As a leader, how are you connecting with your employees on a personal level? Think about it: if you can’t spark, connect with and ignite your employees, how can you expect customers to become loyal followers? That is the power of purpose: when great leaders connect with our hearts, emotions and what truly matters to us, they inspire action.

I applaud leaders with big-hearted goals, high-minded ideals and higher purposes. Employees need a reason to serve, shared goals, a common cause and focus. They need to know what their organization stands for so they can embrace its stance. Without a fundamental purpose, organizations cannot steer efforts in any general direction. Read More »

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3 Leadership Proficiencies to Adjust Your Culture

Do you have the three leadership proficiencies necessary to adjust your culture?

It saddens me to see otherwise great leaders unable to answer this question. Unfortunately, some leaders are disinterested in their culture, considering it superfluous. But as I wrote in my last post, your organization’s culture can increase net income by more than 700% in an 11-year span.

Leaders who recognize this opportunity, but are too intimidated or unfamiliar, fail to take prudent steps (and sometimes make matters worse). A strong company culture doesn’t happen in a vacuum.

Adjusting a culture is based on constructive relationships and interactions. But humans, by nature, often fail to engage each other constructively. Selfish impulses and habits get in the way. Fears, stubborn beliefs, prejudices and pride also inhibit healthy group dynamics. Read More »

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The Ethos Effect on Your Bottom Line

Truly savvy executives pay attention to the pulse in their organization. They understand how beliefs, attitudes and habits impact their bottom line: unless people embrace their jobs and their work wholeheartedly, they won’t sustain efforts in the face of difficulties.

I consider this as I watch some companies prosper and draw the business world’s attention. They continuously grow, innovate and impress. In contrast, others struggle, never breaking through to reach their desired success. The latter must deal with downsizing, financial shortfalls, market-share losses and tarnished reputations. The disparities are glaring.

While leaders of prosperous companies garner industry admiration, those who head besieged organizations wonder where they went wrong. They search for explanations as to why their operations haven’t fulfilled their potential. Research in social science and organizational behavior points to a critical quality, one that most directs every company’s future: culture.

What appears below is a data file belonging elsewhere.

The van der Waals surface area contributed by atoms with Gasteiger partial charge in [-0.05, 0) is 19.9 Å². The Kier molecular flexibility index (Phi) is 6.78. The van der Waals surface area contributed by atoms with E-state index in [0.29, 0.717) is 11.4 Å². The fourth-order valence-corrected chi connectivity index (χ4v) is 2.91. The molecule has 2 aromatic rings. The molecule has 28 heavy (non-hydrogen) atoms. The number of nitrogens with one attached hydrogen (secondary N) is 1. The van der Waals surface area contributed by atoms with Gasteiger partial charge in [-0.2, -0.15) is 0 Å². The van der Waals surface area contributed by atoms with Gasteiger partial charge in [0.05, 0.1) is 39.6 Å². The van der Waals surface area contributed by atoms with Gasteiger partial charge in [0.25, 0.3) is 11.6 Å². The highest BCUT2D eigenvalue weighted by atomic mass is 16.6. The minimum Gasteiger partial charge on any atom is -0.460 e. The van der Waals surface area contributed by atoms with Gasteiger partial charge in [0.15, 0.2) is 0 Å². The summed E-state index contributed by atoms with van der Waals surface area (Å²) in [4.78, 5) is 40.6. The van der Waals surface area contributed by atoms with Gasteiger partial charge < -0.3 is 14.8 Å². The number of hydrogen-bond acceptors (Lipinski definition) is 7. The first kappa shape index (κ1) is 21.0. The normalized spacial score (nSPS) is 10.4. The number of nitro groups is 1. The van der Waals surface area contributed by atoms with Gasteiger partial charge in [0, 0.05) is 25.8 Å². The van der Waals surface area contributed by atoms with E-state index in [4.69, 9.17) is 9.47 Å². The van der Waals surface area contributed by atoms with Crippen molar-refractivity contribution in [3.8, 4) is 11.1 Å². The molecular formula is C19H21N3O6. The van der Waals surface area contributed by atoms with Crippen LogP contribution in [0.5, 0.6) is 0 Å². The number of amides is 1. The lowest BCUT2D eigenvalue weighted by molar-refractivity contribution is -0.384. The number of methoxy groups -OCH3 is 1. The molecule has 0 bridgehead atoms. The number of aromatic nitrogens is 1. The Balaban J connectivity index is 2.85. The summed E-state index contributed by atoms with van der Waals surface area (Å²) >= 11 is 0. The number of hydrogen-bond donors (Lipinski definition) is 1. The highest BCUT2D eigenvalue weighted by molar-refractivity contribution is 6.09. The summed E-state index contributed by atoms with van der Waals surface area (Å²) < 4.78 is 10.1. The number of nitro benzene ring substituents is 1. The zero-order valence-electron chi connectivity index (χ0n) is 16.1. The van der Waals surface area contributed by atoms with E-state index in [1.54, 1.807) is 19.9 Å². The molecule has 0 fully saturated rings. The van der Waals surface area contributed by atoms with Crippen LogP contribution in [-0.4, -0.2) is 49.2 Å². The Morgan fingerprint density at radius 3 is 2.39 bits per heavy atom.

Too often, leaders discount the importance of ethos and organizational culture, with predictable consequences. They must define, assess and strengthen their culture to thrive. Read More »

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How to Engage a Visionary Leader

Employees often flock to companies led by a visionary leader. The allure of free thought, excitement and cutting-edge innovations is alluring. But some visionary leaders can be difficult bosses; employee, colleagues and board members are often left wondering how to engage a visionary leader.

I have found in the work I do coaching leaders, most visionaries are naturally predisposed to excel in conceptualizing. They are big-picture strategists and future-oriented. Their weakness lies in getting things done, or engaging people for high performance.

A visionary leader may appear distant and disconnected, so employees wonder if their boss knows what’s going on. If this is case in your organization, I urge you to reach out and find ways to make a connection with your leader in a positive and confident manner. Read More »

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Balance for Visionary Leaders

While leadership has evolved over time, a key function for visionary leaders is to answer the question “Where are we going?”  This requires a balance between a widescreen view and in-the-trenches focus; conceptualizing and executing. When too little attention is paid to daily business needs, all the bright ideas in the world cannot keep the ship from sinking.

When this topic comes up with my coaching clients, we discuss how leaders make things happen. You see, as a visionary leader, your job is to help your people answer the question “How will we make sure we get to where we want to go?”

Time management is one of the primary areas requiring adjustment. Visionaries must understand that tactical leadership skills are equally as important as their visionary abilities. Coaching teaches them how to partition time and effort. Successful visionary leaders learn to ration dream time so other responsibilities are met. Limited time assigned to visionary work can be sufficiently rewarding. Read More »